After consecutive years of economic growth, Colombia is taking advantage of its macroeconomic stability to improve transport links. Much of this investment will go into the road network, especially through the flagship fourth-generation road concession programme. Expansion of port infrastructure, which has already benefitted from successful public-private concessions, will make the country better equipped to deal with rising cargo inflows stemming from enhanced trade. Air transport, meanwhile, is…
Transport & Logistics
From The Report: Colombia 2014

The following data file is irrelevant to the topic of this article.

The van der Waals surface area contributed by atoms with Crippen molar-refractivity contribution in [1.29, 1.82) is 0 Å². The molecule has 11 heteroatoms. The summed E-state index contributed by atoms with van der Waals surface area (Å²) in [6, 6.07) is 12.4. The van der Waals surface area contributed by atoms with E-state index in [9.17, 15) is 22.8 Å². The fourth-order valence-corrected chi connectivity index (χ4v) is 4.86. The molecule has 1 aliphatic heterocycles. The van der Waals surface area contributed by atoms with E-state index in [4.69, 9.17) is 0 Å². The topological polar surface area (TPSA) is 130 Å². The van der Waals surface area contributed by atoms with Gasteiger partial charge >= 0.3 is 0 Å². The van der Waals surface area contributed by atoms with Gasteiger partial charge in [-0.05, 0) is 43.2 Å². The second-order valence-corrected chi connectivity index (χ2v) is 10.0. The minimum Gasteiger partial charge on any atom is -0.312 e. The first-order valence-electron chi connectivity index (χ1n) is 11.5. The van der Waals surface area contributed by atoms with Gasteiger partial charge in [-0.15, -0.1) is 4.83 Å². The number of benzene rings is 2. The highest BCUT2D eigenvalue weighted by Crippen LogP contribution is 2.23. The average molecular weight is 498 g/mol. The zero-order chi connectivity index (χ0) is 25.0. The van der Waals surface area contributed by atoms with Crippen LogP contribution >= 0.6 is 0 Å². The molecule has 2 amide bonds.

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Colombia’s transport sector is set to undergo significant expansion in the next few years, much of which is owed to the current flagship fourth-generation road concession programme. The development of land transportation networks has become a top priority as the National Infrastructure Agency aims to increase roads under concession from 6000 km to 11,000 km, revitalise the aged railway network and raise rail lines under operation from 900 km to more than 2000 km. Expansion of port infrastructure, which has already benefitted from successful public-private concessions, will also make the country better equipped to deal with rising cargo inflows stemming from enhanced trade. Meanwhile, the increasing number of travellers is spurring improvements in air transport. While the current model for public-private partnerships presents some challenges as a means to attract foreign direct investment, government efforts to improve access to financing and ultimately increase interest in road concessions continue. This chapter contains interviews with Cecilia Álvarez-Correa, former Minister of Transport; Luis Fernando Andrade, President, National Infrastructure Agency; and Eleuberto Antonio Martorelli, President, Odebrecht Colombia.